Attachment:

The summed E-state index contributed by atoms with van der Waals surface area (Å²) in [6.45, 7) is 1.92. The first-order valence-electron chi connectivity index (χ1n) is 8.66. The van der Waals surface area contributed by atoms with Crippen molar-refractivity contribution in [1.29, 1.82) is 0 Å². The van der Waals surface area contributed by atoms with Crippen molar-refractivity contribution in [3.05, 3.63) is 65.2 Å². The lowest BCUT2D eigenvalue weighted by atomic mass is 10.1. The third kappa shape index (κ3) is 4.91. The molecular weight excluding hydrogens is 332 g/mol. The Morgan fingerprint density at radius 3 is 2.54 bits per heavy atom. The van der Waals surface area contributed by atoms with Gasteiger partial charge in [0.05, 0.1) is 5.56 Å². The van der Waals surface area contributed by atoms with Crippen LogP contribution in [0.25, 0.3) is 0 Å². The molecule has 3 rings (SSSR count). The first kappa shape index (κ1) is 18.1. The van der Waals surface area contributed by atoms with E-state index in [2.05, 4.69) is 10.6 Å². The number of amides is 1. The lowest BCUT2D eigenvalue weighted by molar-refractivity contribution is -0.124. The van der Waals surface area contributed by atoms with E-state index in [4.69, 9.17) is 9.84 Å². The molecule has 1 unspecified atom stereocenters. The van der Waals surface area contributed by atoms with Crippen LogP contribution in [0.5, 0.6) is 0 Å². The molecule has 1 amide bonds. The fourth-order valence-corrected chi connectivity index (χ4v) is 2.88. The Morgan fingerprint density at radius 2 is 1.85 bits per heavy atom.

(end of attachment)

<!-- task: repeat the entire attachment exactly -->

The summed E-state index contributed by atoms with van der Waals surface area (Å²) in [6.45, 7) is 1.92. The first-order valence-electron chi connectivity index (χ1n) is 8.66. The van der Waals surface area contributed by atoms with Crippen molar-refractivity contribution in [1.29, 1.82) is 0 Å². The van der Waals surface area contributed by atoms with Crippen molar-refractivity contribution in [3.05, 3.63) is 65.2 Å². The lowest BCUT2D eigenvalue weighted by atomic mass is 10.1. The third kappa shape index (κ3) is 4.91. The molecular weight excluding hydrogens is 332 g/mol. The Morgan fingerprint density at radius 3 is 2.54 bits per heavy atom. The van der Waals surface area contributed by atoms with Gasteiger partial charge in [0.05, 0.1) is 5.56 Å². The van der Waals surface area contributed by atoms with Crippen LogP contribution in [0.25, 0.3) is 0 Å². The molecule has 3 rings (SSSR count). The first kappa shape index (κ1) is 18.1. The van der Waals surface area contributed by atoms with E-state index in [2.05, 4.69) is 10.6 Å². The number of amides is 1. The lowest BCUT2D eigenvalue weighted by molar-refractivity contribution is -0.124. The van der Waals surface area contributed by atoms with E-state index in [4.69, 9.17) is 9.84 Å². The molecule has 1 unspecified atom stereocenters. The van der Waals surface area contributed by atoms with Crippen LogP contribution in [0.5, 0.6) is 0 Å². The molecule has 1 amide bonds. The fourth-order valence-corrected chi connectivity index (χ4v) is 2.88. The Morgan fingerprint density at radius 2 is 1.85 bits per heavy atom.